We’ve all been there at some point in our life. It may have been after a night out or even after a silly fall. Yes, I’m referring to the accident and emergency (A&E) department.
I’m not proud to say this but I have been there a few times. One thing I’ve noticed is that it always feels as though I’ve spent 90 % of my time just waiting to be seen. In the recent UK federal election, the National Health Service (NHS) was a hot topic so I wanted to briefly address some of the issues the NHS are facing and describe how business intelligence can help.
Did you know that each A&E department has a national target to ensure that 95% of patients must be seen, treated, admitted or discharged in under four hours?? Statistics show that every week, hospitals throughout England have a total number of 77,000 A&E admissions. Currently, targets are not being met and hospitals are only achieving a 90% rate. In light of all the fuss around A&E, you may think this is not such a bad figure but did you know the fine for every patient who is not seen can be £200? Using this number and based on the figures above, the NHS in England is potentially losing around £770,000 a week!
So what can NHS Hospitals do to ease the pain? Well, in my opinion one of the quickest and most practical solutions revolves around data analysis. Through a business intelligence tool, decision makers can better monitor information and use this information to help achieve target KPI’s in every hospital.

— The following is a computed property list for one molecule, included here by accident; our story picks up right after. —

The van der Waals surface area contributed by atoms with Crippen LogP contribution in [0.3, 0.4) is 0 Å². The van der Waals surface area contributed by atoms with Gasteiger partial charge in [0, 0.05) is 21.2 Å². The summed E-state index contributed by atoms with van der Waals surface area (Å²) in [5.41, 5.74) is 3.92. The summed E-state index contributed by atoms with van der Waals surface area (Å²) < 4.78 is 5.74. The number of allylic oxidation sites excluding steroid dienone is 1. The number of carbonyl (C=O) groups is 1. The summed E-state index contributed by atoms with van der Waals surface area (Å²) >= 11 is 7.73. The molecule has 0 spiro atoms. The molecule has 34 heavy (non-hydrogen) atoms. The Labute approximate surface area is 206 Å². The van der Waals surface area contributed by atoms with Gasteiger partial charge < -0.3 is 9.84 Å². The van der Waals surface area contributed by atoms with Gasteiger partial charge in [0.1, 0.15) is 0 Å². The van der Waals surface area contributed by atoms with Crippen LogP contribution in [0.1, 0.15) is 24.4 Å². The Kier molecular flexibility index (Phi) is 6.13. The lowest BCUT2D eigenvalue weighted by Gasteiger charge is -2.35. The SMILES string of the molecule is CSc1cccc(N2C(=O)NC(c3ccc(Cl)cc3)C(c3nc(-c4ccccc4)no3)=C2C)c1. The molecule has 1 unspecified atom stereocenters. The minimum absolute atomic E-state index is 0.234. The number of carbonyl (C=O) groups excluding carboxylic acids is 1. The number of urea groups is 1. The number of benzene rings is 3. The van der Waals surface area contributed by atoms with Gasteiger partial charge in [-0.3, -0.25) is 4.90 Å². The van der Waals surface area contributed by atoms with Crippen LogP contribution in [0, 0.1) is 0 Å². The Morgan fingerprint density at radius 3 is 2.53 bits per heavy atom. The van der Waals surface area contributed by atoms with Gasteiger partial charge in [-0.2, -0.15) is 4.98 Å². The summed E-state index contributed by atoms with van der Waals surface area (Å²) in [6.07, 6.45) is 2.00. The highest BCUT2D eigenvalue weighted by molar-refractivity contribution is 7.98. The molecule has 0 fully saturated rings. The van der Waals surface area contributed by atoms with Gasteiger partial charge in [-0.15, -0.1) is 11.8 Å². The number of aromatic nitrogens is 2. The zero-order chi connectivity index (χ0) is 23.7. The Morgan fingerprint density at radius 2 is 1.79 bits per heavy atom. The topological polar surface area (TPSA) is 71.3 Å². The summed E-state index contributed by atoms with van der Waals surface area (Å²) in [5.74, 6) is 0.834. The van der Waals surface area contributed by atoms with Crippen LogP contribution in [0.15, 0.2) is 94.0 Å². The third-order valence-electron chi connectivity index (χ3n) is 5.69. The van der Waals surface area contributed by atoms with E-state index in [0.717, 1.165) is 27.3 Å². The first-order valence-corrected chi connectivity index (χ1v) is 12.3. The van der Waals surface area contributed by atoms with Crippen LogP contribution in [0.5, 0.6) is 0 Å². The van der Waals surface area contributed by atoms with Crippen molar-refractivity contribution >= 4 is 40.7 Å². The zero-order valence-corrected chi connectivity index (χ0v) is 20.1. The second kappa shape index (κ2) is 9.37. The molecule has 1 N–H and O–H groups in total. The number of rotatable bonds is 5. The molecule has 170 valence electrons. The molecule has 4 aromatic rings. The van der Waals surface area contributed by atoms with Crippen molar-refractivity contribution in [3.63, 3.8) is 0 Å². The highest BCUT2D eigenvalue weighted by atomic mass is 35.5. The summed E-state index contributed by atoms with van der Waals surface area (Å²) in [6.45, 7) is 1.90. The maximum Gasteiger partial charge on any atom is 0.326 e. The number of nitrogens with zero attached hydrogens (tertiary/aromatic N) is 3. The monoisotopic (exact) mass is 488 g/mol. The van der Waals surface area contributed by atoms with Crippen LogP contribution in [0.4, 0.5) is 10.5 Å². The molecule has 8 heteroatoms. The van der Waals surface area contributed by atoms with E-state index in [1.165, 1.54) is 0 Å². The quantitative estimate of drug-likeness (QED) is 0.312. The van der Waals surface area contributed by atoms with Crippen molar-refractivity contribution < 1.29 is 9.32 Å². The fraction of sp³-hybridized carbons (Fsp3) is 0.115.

By adopting business intelligence, hospitals and teams within the hospitals can track and monitor on a frequent basis whether they will reach the 95% target or will fall behind. Each day, the hospitals would have visibility of how far they are in breach of the target and can pro-actively make key decisions to ensure that they hit the target.
Hospitals can monitor where the peaks occur in admittance such as is it during the day or night? If so, what times does the peak occur? Through the use of business intelligence, they can analyse if they had enough staff to cover the peak period. If there was a shortage in staff, the next question that can be answered is, were they lacking in Doctors or Nurses at that time? In the process, they can better ensure they have the right mix of medical staff on board.
Implementing business intelligence will allow hospitals to be pro-active and responsive to the questions highlighted above, thus increasing productivity and resulting in operational and administration savings across the hospital.
Do you want to find out more? Click the button below to download our free eBook on the Benefits of Business Intelligence in the Medical sector.